In a time when the global economy is still in a relative holding pattern, gas prices remain high and more of us are turning to internet-based products and services to meet our needs less expensively and with more power, I assumed that Yugma‘s strong value proposition and rock-solid technology would be ones that would carry them quickly toward profitability.
Turns out that’s not the case.
Though I consulted with Yugma in 2006 and learned first-hand how many competitive offerings there are in the screensharing and web conferencing space, I still was enamored by Yugma and its cross-platform support, along with the ease of use they built in to using it. I’ve kept tabs on their progress for the last couple of years, taking great pains to not write about challenges and difficulties they were facing which I’d learned previously from founder Lingaraj Mishra, since confidences are a key part of my value system and an obvious imperative for the management consulting work I do with clients (i.e., I keep my mouth shut).
An unfortunate turn of events occurred recently when a letter to shareholders was publicly outed by WebConferencingTest and they did this press release stating why they were removing Yugma from their rankings (which I learned about today via this post at SkypeJournal and then learned more from this article at TMCNet).
I reached out to Lingaraj today to get the straight skinny from him about what’s occurring, what’s next, and whether Yugma really does have one foot in the dead pool with the other one poised to step in. No question the many hundreds of thousands of Yugma users are a key asset, but like many with a freemium model alongside a pay one, in their case the free users are 10x the paid ones (not an uncommon ratio in today’s web world). In our discussion, Lingaraj assured me that the service is up-n-running with the same key infrastructure as always, and they’re servicing their user base fully.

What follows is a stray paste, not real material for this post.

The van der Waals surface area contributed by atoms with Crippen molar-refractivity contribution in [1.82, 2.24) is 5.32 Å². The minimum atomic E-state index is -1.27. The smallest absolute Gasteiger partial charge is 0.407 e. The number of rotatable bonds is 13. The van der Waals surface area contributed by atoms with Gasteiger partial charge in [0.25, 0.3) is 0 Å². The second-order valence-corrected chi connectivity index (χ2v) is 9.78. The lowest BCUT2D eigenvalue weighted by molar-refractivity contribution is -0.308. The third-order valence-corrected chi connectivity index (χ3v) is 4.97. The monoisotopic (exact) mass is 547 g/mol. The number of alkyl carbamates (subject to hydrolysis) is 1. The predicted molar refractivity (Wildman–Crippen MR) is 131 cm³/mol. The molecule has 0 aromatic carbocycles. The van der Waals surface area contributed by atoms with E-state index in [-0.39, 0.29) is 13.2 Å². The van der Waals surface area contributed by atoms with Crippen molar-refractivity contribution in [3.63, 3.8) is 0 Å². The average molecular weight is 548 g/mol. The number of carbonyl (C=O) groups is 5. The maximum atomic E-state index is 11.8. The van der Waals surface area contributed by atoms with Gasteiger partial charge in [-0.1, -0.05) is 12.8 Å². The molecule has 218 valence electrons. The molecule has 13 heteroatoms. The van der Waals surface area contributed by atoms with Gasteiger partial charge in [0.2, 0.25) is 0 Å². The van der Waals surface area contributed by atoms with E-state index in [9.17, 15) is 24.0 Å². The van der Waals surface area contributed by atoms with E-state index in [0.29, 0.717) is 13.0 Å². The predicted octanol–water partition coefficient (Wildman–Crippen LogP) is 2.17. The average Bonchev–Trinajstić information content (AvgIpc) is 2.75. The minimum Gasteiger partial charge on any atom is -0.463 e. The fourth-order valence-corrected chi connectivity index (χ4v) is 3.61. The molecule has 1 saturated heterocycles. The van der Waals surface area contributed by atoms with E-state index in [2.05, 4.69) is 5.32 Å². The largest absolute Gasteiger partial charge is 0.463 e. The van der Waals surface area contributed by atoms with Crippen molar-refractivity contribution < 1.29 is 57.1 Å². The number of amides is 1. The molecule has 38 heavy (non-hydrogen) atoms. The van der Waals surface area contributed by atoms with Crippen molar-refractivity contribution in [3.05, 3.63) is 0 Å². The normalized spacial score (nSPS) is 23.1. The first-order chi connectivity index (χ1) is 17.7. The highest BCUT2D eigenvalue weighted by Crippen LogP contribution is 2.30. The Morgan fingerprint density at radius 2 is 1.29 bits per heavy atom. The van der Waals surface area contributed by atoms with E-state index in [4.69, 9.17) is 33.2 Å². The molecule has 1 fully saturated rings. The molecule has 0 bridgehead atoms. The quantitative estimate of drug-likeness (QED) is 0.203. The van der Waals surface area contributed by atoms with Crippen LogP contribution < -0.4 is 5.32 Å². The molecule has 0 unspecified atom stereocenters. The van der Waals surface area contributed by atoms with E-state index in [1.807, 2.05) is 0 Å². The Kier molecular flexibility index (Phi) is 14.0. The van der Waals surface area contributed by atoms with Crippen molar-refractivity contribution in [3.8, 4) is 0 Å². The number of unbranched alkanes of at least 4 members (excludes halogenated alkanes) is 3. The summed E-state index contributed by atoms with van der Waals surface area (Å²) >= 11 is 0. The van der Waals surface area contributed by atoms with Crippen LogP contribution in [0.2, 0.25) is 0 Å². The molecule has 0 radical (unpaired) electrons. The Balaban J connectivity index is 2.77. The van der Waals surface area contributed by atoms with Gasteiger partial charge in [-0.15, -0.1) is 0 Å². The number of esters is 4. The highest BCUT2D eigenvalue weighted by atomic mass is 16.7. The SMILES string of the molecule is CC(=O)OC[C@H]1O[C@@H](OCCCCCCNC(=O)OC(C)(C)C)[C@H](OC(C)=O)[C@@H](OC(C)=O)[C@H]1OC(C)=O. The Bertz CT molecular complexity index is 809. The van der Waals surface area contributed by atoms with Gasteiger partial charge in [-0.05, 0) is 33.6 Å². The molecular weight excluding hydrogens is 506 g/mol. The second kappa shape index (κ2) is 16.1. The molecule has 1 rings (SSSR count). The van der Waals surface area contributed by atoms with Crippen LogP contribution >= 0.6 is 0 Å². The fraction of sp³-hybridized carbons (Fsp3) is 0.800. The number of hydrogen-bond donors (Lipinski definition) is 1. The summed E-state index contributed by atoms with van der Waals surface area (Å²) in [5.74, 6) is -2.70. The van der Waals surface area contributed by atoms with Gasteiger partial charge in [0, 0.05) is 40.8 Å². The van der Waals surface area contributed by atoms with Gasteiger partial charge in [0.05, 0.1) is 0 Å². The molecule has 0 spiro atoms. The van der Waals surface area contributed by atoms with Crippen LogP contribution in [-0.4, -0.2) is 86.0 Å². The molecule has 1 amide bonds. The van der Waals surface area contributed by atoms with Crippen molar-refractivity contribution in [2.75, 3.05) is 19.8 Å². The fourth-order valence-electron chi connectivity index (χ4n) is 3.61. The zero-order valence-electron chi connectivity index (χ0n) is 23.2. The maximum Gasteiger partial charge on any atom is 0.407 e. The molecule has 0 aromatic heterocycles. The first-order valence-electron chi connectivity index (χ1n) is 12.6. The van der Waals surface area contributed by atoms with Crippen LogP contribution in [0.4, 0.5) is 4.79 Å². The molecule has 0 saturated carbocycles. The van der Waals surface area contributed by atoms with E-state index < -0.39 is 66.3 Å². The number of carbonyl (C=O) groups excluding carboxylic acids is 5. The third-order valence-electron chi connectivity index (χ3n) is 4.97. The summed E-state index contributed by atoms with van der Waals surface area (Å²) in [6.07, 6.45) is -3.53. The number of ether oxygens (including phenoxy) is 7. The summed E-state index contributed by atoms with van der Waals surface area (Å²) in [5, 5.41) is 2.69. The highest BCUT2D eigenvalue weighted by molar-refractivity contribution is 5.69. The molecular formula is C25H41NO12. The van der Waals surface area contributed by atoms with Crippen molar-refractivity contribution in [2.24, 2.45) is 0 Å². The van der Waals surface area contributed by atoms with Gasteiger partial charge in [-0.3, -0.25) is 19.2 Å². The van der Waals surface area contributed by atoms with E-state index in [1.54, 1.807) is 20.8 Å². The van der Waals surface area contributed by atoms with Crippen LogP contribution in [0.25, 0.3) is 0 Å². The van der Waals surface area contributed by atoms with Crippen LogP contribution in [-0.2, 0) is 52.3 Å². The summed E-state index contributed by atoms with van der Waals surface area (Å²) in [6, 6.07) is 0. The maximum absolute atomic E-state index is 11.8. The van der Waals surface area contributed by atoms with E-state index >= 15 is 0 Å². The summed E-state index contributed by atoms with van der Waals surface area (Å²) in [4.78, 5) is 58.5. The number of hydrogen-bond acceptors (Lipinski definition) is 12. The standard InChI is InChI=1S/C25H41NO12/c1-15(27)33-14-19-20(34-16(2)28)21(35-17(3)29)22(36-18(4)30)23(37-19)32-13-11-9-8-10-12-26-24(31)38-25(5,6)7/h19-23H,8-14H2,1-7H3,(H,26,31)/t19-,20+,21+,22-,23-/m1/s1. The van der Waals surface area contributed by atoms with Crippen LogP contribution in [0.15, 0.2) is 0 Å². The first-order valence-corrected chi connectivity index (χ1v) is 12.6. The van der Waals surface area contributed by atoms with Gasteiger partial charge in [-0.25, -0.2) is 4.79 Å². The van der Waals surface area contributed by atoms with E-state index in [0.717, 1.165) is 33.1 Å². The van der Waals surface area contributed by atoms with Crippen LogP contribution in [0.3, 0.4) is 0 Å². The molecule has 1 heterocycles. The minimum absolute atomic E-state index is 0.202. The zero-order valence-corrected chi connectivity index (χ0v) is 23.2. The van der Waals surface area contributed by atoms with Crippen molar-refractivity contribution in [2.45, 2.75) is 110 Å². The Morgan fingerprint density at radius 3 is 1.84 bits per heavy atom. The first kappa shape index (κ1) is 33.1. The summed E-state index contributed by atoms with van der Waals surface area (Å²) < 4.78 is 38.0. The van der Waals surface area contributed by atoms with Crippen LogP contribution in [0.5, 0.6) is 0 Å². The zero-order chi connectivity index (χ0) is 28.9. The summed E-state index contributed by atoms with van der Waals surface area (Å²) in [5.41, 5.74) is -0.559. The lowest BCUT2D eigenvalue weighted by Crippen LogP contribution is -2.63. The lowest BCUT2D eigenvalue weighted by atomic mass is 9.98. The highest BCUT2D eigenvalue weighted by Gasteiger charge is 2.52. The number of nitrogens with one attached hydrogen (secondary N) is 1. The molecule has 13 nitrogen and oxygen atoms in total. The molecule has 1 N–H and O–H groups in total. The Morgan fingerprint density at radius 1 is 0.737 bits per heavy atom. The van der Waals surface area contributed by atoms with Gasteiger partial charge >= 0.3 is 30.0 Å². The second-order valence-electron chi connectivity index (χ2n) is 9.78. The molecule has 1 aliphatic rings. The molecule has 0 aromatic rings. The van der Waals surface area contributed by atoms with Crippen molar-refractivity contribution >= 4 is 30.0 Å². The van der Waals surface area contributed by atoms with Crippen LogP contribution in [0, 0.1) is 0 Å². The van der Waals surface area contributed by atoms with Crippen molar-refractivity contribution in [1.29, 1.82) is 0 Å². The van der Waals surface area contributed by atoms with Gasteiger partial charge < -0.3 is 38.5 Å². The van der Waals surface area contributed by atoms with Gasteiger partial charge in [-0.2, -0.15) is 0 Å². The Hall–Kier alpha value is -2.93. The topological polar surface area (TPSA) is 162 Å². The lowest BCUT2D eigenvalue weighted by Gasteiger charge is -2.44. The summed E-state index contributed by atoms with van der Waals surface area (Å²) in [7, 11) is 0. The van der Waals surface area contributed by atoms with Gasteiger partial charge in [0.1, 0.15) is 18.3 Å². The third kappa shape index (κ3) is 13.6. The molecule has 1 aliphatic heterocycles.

Turns out that letter to shareholders was part of the usual internal struggles that occur with investors, debt holders, and those brought in to take things to the next level without, ahh, performing. One of the disgruntled must have assumed that airing dirty laundry in public would somehow be any sort of win for anyone…which it never is and in my experience inflicts damage.
Cash is king and the lack thereof is Yugma’s issue. Their infrastructure costs outweigh the revenue coming in the door since services of this type are bandwidth hogs and making a web conferencing or screensharing experience seamless and robust requires co-located servers in multiple points-of-presence, a dynamic infrastructure that can scale when demand dictates, and a continuing maintenance program to make certain everything runs like a champ.
With Skype building-in screensharing, Adobe offering Connect available for up to 3 users from within most of Adobe’s products, and dozens of vendors in the space with these top twelve offering pretty stiff competition, the challenges for Yugma are not for the faint of heart and Lingaraj’s stick-to-it-iveness proves he’s not letting go of those challenges.
What’s next? He’s identified the precise number which he needs to get him to the period of economic growth that even the most casual observer knows is likely to appear early in 2010. His needs and burn rate are now modest and an investor who understands the possibilities of Yugma in our accelerating connected world, the strong user and customer base they enjoy, and the extension Yugma could provide to collaboration vendors (as one example), could buy in to a world-class technology for a song.